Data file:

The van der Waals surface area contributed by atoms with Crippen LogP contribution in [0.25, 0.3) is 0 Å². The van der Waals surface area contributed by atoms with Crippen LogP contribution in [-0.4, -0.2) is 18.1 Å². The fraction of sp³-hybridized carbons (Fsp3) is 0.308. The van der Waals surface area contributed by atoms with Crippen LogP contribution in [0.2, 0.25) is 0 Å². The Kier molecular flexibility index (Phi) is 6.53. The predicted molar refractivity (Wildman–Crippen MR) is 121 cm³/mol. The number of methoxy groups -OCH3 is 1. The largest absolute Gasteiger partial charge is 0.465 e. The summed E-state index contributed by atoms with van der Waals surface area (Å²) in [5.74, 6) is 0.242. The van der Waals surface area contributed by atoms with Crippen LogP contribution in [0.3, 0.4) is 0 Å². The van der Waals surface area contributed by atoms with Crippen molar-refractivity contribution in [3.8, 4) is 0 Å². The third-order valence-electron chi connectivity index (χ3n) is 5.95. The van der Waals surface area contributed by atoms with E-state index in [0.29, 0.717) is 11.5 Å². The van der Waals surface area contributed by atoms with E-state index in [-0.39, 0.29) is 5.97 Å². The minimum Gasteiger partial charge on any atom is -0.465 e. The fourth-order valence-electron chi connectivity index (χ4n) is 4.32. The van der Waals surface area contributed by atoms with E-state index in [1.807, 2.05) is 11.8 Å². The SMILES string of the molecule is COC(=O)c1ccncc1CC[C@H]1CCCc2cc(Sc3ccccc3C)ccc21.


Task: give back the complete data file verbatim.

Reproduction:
The van der Waals surface area contributed by atoms with Crippen LogP contribution in [0.25, 0.3) is 0 Å². The van der Waals surface area contributed by atoms with Crippen LogP contribution in [-0.4, -0.2) is 18.1 Å². The fraction of sp³-hybridized carbons (Fsp3) is 0.308. The van der Waals surface area contributed by atoms with Crippen LogP contribution in [0.2, 0.25) is 0 Å². The Kier molecular flexibility index (Phi) is 6.53. The predicted molar refractivity (Wildman–Crippen MR) is 121 cm³/mol. The number of methoxy groups -OCH3 is 1. The largest absolute Gasteiger partial charge is 0.465 e. The summed E-state index contributed by atoms with van der Waals surface area (Å²) in [5.74, 6) is 0.242. The van der Waals surface area contributed by atoms with Crippen LogP contribution in [0.3, 0.4) is 0 Å². The van der Waals surface area contributed by atoms with Crippen molar-refractivity contribution in [3.8, 4) is 0 Å². The third-order valence-electron chi connectivity index (χ3n) is 5.95. The van der Waals surface area contributed by atoms with E-state index in [0.29, 0.717) is 11.5 Å². The van der Waals surface area contributed by atoms with E-state index in [-0.39, 0.29) is 5.97 Å². The minimum Gasteiger partial charge on any atom is -0.465 e. The fourth-order valence-electron chi connectivity index (χ4n) is 4.32. The van der Waals surface area contributed by atoms with E-state index in [1.807, 2.05) is 11.8 Å². The SMILES string of the molecule is COC(=O)c1ccncc1CC[C@H]1CCCc2cc(Sc3ccccc3C)ccc21.